Effect of tongue position on postural stability during quiet standing in healthy young males

Somatosens Mot Res. 2015;32(3):183-6. doi: 10.3109/08990220.2015.1043120.


Background and aims: Role of the neck and jaw sensory motor system in control of body balance has been established. Tongue is an integral part of jaw sensory motor system and helps in execution of purposeful and precise motor tasks like eating, drinking and speaking. The purpose of this study was to evaluate the possible effects of tongue position on the postural control system.

Materials and method: We compared the mean center of gravity (COG) velocity during quiet standing on an unstable surface with eyes closed during two test conditions: (i) with habitual jaw resting position and (ii) with instructed tongue positioned against the upper incisors. One hundred and sixteen normal healthy male subjects (average age 31.56 ± 8.51 years and height 170.86 ± 7.26 cm) participated in the study. Their COG velocity (deg/s) was measured using the NeuroCom® Balance Master version 8.5.0 (Clackamas, OR, USA).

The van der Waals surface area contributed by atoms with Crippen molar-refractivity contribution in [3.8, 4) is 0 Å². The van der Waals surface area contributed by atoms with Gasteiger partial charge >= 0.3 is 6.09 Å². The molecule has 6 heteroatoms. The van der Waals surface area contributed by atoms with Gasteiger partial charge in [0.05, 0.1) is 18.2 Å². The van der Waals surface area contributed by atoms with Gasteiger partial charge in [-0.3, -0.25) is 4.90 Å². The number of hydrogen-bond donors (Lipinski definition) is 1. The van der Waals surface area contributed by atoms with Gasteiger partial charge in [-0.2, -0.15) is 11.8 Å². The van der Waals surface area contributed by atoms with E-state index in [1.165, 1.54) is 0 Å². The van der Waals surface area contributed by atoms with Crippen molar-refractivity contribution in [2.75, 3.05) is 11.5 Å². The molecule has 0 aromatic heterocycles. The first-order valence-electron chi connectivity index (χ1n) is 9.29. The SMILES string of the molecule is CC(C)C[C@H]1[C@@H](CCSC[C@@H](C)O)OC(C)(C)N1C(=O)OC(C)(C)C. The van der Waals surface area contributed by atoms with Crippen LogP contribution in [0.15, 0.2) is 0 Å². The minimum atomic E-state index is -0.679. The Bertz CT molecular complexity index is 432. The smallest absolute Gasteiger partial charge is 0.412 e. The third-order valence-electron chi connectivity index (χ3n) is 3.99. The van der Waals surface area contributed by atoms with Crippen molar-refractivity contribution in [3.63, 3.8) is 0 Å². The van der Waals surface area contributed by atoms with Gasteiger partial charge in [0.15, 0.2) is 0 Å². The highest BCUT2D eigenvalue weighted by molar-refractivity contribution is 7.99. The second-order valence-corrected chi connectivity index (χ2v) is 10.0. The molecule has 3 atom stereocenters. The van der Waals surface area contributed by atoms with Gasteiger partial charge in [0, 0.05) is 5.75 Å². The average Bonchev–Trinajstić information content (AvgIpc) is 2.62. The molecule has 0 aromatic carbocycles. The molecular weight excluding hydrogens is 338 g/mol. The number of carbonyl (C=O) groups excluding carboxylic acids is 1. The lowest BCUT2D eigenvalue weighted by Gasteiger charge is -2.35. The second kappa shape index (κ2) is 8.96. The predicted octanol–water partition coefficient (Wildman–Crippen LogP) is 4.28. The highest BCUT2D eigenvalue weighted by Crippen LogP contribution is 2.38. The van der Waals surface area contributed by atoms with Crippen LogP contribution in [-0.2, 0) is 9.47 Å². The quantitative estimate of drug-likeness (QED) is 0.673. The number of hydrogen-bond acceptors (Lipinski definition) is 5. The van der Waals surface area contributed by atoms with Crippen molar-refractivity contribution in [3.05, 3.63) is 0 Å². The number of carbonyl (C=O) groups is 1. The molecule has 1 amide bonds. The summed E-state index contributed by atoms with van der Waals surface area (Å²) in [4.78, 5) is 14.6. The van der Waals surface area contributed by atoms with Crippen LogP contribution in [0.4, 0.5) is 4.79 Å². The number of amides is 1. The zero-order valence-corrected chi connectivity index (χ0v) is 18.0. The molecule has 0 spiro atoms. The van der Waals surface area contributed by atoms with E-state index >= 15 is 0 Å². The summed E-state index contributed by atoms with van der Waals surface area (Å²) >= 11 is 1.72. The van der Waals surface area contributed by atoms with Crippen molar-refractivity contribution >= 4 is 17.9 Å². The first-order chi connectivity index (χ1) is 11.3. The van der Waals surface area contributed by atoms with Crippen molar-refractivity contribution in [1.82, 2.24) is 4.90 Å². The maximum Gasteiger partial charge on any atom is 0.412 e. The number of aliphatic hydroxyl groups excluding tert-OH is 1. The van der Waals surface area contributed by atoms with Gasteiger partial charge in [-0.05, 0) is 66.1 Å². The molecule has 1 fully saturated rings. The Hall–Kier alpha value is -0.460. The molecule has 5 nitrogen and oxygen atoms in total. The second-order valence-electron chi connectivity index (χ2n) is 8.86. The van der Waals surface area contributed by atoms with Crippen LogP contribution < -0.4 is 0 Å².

Results and conclusions: The results show that COG velocity decreased significantly while tongue was positioned against upper incisors in comparison to the habitual jaw resting position. Our findings suggest that the tongue positioning can modulate postural control mechanisms. Tongue positioning against the upper incisors can enhance the postural stability during upright standing on an unstable surface and in the absence of vision in healthy young adults. Our findings can be of value for evaluation and rehabilitation protocols for postural control dysfunction.

Keywords: Balance; COG velocity; postural stability; tongue position.

Publication types

  • Research Support, Non-U.S. Gov't

MeSH terms

  • Adult
  • Gravitation
  • Healthy Volunteers
  • Humans
  • Male
  • Postural Balance / physiology*
  • Posture / physiology*
  • Proprioception / physiology*
  • Tongue / innervation*
  • Tongue / physiology
  • Young Adult